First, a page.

On the road: Prismatic Translation’s Swahili workshop

Road in Africa
Eleni Philippou

Swahili is spoken by up to 100 million people worldwide. The language is mostly spread across the African Great Lakes region and other parts of eastern and south-eastern Africa. Surprisingly though, I experienced Swahili first-hand not in Africa (my home continent), but rather as a Postdoctoral Research Assistant in a classroom at Oxford Spires Academy in England in April 2018.

Oxford Spires Academy hosted two creative writing workshops for its Swahili-speaking pupils under the stewardship of Azfa Awad, herself a former pupil at the school. Azfa is an award-winning poet, currently studying at Warwick University. She was also the first Oxford Youth Ambassador for Poetry. Fluent in both Swahili and English, not to mention Swanglish (a mixture of the two tongues), Azfa was perfectly positioned to encourage the pupils to write poetry in Swahili. The poems that were generated in the workshops by the pupils were surprising, moving, and heartfelt. The poems posted below are a product of those workshops.

I was particularly struck by the resonance of the image of a road that opens many of the workshopped poems. This image, from one of Azfa’s writing prompts, is an apt motif for poems written in one language, and translated into another, by children who traverse languages or exist in polyglottal spaces. In fact, it is this movement between languages – the creativity attached to translation – that is at the very core of the Prismatic Translation research strand of the AHRC-funded Creative Multilingualism initiative. Prismatic Translation asks poets and translators to visit Oxford Spires Academy and allow schoolchildren to use different languages to write creatively. It acknowledges that languages and words journey, move, change, travel: they are on the road.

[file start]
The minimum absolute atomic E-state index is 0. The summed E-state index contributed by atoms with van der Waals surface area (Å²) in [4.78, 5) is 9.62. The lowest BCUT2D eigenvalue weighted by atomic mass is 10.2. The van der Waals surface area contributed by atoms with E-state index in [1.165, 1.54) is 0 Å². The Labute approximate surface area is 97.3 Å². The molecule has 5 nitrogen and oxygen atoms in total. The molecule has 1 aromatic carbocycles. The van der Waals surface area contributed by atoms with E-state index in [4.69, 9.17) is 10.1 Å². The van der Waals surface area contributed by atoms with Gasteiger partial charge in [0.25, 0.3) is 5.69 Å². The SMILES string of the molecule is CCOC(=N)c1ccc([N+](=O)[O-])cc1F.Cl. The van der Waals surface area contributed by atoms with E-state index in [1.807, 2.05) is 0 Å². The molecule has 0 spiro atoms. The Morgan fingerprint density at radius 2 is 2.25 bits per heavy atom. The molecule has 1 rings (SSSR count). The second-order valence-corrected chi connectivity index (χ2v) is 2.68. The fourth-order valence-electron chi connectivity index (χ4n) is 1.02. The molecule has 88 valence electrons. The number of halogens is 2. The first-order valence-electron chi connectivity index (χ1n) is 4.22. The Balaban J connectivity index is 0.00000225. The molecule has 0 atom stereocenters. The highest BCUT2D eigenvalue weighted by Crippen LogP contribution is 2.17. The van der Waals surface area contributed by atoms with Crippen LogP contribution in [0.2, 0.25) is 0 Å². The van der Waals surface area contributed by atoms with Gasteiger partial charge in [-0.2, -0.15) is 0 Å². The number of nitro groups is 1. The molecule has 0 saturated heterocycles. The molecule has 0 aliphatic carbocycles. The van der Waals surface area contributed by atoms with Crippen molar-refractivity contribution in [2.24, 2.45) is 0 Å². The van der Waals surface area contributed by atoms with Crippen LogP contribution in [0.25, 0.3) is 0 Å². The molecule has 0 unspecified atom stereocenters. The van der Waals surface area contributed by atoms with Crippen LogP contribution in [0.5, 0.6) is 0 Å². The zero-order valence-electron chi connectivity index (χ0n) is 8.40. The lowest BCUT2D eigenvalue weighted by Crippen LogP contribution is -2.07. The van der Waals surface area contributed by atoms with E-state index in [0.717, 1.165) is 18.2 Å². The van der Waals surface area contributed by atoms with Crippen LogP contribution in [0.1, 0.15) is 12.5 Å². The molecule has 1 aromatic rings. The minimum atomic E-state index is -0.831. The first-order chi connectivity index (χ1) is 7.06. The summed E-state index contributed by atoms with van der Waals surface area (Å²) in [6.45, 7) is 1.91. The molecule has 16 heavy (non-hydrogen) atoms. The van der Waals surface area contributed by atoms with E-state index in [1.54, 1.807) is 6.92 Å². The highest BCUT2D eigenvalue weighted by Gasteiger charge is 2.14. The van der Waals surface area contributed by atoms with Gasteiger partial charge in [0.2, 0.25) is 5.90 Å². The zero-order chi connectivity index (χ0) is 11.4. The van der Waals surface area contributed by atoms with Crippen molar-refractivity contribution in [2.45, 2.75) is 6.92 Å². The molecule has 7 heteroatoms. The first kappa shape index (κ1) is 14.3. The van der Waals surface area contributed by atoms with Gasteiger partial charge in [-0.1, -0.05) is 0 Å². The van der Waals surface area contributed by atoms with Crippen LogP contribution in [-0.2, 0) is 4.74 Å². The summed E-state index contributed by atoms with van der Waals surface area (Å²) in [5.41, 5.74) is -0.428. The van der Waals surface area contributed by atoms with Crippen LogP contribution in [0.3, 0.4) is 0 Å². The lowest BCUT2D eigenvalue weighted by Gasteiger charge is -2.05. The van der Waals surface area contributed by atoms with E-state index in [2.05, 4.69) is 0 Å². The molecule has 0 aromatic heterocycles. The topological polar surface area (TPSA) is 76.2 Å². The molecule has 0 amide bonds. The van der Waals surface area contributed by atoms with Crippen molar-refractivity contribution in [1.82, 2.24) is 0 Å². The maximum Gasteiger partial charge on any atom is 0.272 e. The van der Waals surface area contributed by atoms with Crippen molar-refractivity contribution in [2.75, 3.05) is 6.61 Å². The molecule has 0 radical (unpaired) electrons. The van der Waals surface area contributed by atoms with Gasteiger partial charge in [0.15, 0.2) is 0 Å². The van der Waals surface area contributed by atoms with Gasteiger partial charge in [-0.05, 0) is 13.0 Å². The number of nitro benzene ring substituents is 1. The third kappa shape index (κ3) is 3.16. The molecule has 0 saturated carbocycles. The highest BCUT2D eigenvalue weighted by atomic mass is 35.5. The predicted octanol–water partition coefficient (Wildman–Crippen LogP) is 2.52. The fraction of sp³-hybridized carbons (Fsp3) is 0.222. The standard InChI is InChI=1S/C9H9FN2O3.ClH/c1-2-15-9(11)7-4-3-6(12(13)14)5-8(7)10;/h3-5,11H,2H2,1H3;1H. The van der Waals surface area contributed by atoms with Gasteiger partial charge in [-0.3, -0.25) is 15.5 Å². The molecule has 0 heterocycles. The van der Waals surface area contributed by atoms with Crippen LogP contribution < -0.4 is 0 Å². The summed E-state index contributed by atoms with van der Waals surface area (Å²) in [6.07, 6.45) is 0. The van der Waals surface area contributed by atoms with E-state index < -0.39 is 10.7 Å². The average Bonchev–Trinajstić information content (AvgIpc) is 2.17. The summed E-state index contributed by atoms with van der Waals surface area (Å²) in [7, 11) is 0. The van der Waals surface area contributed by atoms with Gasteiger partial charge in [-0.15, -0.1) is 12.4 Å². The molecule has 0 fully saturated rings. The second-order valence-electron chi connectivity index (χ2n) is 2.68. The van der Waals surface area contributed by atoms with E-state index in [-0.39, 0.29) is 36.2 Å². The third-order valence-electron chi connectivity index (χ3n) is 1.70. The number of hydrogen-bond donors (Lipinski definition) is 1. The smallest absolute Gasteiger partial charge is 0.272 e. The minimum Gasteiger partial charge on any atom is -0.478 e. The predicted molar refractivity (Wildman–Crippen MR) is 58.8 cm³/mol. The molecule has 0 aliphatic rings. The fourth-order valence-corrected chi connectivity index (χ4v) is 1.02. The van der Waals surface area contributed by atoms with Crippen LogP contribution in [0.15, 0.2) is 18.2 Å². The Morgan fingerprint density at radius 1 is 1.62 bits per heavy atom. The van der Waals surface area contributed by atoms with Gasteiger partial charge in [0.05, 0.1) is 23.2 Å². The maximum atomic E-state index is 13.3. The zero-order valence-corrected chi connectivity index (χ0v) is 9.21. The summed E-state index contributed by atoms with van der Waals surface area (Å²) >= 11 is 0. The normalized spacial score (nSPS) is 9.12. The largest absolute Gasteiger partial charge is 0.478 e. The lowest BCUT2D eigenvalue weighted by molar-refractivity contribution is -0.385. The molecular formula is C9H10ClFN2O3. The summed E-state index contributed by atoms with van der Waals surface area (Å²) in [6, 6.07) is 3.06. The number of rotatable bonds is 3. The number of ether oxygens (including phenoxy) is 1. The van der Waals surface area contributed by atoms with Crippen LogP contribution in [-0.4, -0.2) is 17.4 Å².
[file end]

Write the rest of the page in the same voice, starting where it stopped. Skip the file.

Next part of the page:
Some poems (with translations) written during the workshop:



Chini yangu kuna barabara ya jivu,

Ndefu na ngumu.

Mbele yangu kuna alama,

Inanifanya nihisi salama.

Ingeweza kuongea na mimi,

Ingeniambia ninaenda njia sahihi.

Na kwa marudio yangu, ingenipa tumaini.


The Sign

A rough grey road stretches out beneath me.

In front of me there is a sign

that makes me feel safe.

If only it could speak to me –

it would let me know if

I’m going the right way,

and give me hope

of reaching my destination.




Mpenzi Wangu

Rangi ya ramani ni nyekundu

Nikigusa nahisi nguvu.

Mbele yangu kuna mwanamke mzuri.

Ananifanya nifurahi, kupitia maelezo.

Kama angeweza kuongea na mimi

Ange uliza ‘wewe ni nani?’

Ananikumbusha mpenzi wangu wa zamani,

Yule aliyekufa,

Natamani ange rudi nyumbani,

Awe pamoja nami.


My Lover

The colour of my road is red.

When I touch it,

I am overcome with strength.

There is a beautiful girl

in front of me.

She makes me happy,

more than words could express.

If she could speak to me now,

she would ask, ‘Who are you?’

She reminds me of my ex,

the one that passed away.

I wish she could return home,

to be with me again.





Ramani ya jivu,

Nyota ni almasi,

Mwezi unaangaza.

Nakupenda milele.



The road is grey.

The stars are diamonds.

The moon is shining.

I love you forevermore.




Eleni Philippou is a Post-doctoral Researcher on Creative Multilingualism's 6th strand: Prismatic Translation.


Where next?

Multilingual poetry workshops with the London Centre for Languages & Cultures

How I produced my first ever (multilingual) school play

Multilingual concert: We are Children of the World